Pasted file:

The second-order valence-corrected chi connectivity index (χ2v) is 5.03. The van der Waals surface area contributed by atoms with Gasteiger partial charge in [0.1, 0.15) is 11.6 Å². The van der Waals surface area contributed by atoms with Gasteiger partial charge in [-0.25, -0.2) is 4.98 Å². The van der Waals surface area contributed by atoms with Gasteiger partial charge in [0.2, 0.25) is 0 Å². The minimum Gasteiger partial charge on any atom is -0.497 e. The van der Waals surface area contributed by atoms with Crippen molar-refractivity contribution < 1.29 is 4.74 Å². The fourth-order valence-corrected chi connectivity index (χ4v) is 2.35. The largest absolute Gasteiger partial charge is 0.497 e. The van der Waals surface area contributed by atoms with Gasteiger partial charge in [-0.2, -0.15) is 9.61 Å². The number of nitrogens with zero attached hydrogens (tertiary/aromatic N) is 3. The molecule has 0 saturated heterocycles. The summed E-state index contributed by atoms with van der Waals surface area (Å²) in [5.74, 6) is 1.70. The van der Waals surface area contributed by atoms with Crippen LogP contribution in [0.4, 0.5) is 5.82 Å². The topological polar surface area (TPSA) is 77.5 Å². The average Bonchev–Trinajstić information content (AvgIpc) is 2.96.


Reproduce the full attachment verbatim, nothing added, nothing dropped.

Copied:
The second-order valence-corrected chi connectivity index (χ2v) is 5.03. The van der Waals surface area contributed by atoms with Gasteiger partial charge in [0.1, 0.15) is 11.6 Å². The van der Waals surface area contributed by atoms with Gasteiger partial charge in [-0.25, -0.2) is 4.98 Å². The van der Waals surface area contributed by atoms with Gasteiger partial charge in [0.2, 0.25) is 0 Å². The minimum Gasteiger partial charge on any atom is -0.497 e. The van der Waals surface area contributed by atoms with Crippen molar-refractivity contribution < 1.29 is 4.74 Å². The fourth-order valence-corrected chi connectivity index (χ4v) is 2.35. The largest absolute Gasteiger partial charge is 0.497 e. The van der Waals surface area contributed by atoms with Gasteiger partial charge in [-0.2, -0.15) is 9.61 Å². The number of nitrogens with zero attached hydrogens (tertiary/aromatic N) is 3. The molecule has 0 saturated heterocycles. The summed E-state index contributed by atoms with van der Waals surface area (Å²) in [5.74, 6) is 1.70. The van der Waals surface area contributed by atoms with Crippen LogP contribution in [0.4, 0.5) is 5.82 Å². The topological polar surface area (TPSA) is 77.5 Å². The average Bonchev–Trinajstić information content (AvgIpc) is 2.96.